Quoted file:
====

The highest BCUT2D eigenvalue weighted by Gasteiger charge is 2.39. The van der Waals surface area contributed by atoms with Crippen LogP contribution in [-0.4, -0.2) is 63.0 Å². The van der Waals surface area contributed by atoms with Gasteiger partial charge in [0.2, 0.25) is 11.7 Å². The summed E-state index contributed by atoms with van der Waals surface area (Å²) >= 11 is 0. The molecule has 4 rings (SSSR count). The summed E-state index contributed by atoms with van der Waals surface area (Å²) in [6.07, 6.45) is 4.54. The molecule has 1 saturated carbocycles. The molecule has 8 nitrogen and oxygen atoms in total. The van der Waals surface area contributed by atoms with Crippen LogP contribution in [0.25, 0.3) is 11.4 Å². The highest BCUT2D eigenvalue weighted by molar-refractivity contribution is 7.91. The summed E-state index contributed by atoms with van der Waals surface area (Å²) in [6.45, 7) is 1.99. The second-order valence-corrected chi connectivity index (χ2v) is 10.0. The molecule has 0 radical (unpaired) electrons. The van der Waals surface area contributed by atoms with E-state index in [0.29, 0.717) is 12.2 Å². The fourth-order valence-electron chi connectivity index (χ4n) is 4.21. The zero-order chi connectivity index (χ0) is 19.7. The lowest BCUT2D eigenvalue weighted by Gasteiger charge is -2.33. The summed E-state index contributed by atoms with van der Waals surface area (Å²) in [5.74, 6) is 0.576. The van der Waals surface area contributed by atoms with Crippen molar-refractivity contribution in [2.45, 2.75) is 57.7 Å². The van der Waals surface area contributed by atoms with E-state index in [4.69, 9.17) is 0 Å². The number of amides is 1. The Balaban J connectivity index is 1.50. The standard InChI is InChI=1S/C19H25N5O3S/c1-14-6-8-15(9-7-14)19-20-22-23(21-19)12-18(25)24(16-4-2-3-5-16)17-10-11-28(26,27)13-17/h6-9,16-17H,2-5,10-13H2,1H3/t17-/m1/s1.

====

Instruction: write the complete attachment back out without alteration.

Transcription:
The highest BCUT2D eigenvalue weighted by Gasteiger charge is 2.39. The van der Waals surface area contributed by atoms with Crippen LogP contribution in [-0.4, -0.2) is 63.0 Å². The van der Waals surface area contributed by atoms with Gasteiger partial charge in [0.2, 0.25) is 11.7 Å². The summed E-state index contributed by atoms with van der Waals surface area (Å²) >= 11 is 0. The molecule has 4 rings (SSSR count). The summed E-state index contributed by atoms with van der Waals surface area (Å²) in [6.07, 6.45) is 4.54. The molecule has 1 saturated carbocycles. The molecule has 8 nitrogen and oxygen atoms in total. The van der Waals surface area contributed by atoms with Crippen LogP contribution in [0.25, 0.3) is 11.4 Å². The highest BCUT2D eigenvalue weighted by molar-refractivity contribution is 7.91. The summed E-state index contributed by atoms with van der Waals surface area (Å²) in [6.45, 7) is 1.99. The second-order valence-corrected chi connectivity index (χ2v) is 10.0. The molecule has 0 radical (unpaired) electrons. The van der Waals surface area contributed by atoms with E-state index in [0.29, 0.717) is 12.2 Å². The fourth-order valence-electron chi connectivity index (χ4n) is 4.21. The zero-order chi connectivity index (χ0) is 19.7. The lowest BCUT2D eigenvalue weighted by Gasteiger charge is -2.33. The summed E-state index contributed by atoms with van der Waals surface area (Å²) in [5.74, 6) is 0.576. The van der Waals surface area contributed by atoms with Crippen molar-refractivity contribution in [2.45, 2.75) is 57.7 Å². The van der Waals surface area contributed by atoms with E-state index in [4.69, 9.17) is 0 Å². The number of amides is 1. The Balaban J connectivity index is 1.50. The standard InChI is InChI=1S/C19H25N5O3S/c1-14-6-8-15(9-7-14)19-20-22-23(21-19)12-18(25)24(16-4-2-3-5-16)17-10-11-28(26,27)13-17/h6-9,16-17H,2-5,10-13H2,1H3/t17-/m1/s1.